Washington must stop permitting new fossil-fuel infrastructure.
The United States has passed Russia and Saudi Arabia as the largest producer of oil and natural gas in the world. As a result, we are seeing an onslaught of proposals to export fossil fuels and petrochemicals through the Northwest.
It is no longer enough for Washington leaders to focus on reducing demand for fossil fuels through state policies. Washington must stop permitting new fossil-fuel infrastructure.
Building new pipelines, refineries and export terminals will lock us into decades of fossil-fuel use, which our climate cannot afford. We urge Gov. Jay Inslee to reject new fossil-fuel projects, including the world’s largest fracked gas-to-methanol refinery proposed in Kalama.
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Inslee carries the message and the mantle of climate leadership to a national audience, and his passion and commitment to the issue are obvious and robust. Today, Inslee can bend down the arc of fossil-fuel production and promote clean energy by rejecting projects that spur new oil and gas fracking.
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Oil Change International recently released a report, “Drilling Towards Disaster,” which highlights a sober truth: the oil and gas industry plans to unleash a burst of new carbon emissions between now and 2050 at an unprecedented scale. While the world must rapidly decarbonize to avoid runaway climate disaster, the United States is increasing oil and gas extraction.
The good news? Inslee and the Washington Department of Ecology can stand up to the oil and gas industry’s plans to use the Northwest as an export hub for fossil fuels by denying pending permits for the proposed methanol refinery in Kalama.
Backed by the Chinese government, the refinery would consume 320 million cubic feet of fracked gas per day, more than all other industrial or residential uses in Washington combined. The developer says we need methanol to make more plastic or to burn as a fuel in Asia. The proposal’s staggering gas use will spur more fracking and new pipeline development in Washington, and contribute to spiking methane emissions that pose a potent threat to our climate.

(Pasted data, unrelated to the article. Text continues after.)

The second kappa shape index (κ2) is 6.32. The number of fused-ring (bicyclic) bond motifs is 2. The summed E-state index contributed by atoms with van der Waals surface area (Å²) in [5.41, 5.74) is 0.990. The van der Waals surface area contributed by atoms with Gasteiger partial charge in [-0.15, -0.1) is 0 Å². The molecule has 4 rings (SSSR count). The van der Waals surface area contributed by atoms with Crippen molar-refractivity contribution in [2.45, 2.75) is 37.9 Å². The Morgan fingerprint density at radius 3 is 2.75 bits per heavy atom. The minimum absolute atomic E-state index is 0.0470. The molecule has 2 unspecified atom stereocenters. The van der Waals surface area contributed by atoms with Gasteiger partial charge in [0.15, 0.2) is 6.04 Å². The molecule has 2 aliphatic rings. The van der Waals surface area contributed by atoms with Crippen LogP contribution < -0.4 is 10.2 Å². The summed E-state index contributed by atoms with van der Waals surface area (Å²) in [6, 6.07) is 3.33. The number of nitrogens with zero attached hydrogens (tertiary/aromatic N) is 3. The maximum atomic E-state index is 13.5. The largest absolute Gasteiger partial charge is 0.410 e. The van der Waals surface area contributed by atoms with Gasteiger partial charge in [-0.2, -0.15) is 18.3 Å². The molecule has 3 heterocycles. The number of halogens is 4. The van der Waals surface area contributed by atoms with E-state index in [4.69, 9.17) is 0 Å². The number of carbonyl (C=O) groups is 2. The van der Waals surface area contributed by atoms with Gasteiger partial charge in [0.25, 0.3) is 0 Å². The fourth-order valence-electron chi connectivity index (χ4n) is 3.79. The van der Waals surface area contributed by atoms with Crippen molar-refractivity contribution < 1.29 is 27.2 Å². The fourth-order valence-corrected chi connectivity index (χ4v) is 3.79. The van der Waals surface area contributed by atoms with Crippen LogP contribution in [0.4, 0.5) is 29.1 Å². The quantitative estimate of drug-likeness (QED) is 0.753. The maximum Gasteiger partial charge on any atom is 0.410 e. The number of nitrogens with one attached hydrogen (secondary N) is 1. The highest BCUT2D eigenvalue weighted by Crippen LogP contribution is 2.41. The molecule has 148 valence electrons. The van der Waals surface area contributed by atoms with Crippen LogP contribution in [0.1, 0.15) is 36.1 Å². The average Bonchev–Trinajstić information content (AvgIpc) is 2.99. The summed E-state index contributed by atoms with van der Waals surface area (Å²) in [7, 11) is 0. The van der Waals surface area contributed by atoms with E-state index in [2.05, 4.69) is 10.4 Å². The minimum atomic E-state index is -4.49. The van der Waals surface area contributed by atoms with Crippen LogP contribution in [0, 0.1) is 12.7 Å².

We have seen what strong climate leadership looks like in Washington. In 2018, Inslee stood up to the oil industry by denying the continent’s largest proposed oil-by-rail terminal in Vancouver, Washington. In recent days, the governor made strong statements in opposition to the TransMountain tar sands pipeline proposed in British Columbia. (On Friday, Canada’s National Energy Board recommended approval of the pipeline despite environmental and First Nations’ concerns.)
Last week, the Power Past Fracked Gas coalition delivered more than 100,000 public comments to Inslee calling on him to reject new fracked gas projects in Washington.
And King County passed a moratorium on new fossil-fuel infrastructure.
These are the sorts of hard but necessary decisions climate leaders are called to make.
Under Inslee’s leadership, Washington has taken important strides on climate action. Here, with the Kalama methanol refinery, he faces an important decision. The Intergovernmental Panel on Climate Change stated that we have 12 short years to set a new course for our economy and climate or face debilitating consequences for our region. Accepting and winning this challenge requires that we choose an innovative, clean path forward and reject a new generation of dirty fossil-fuel projects, starting today.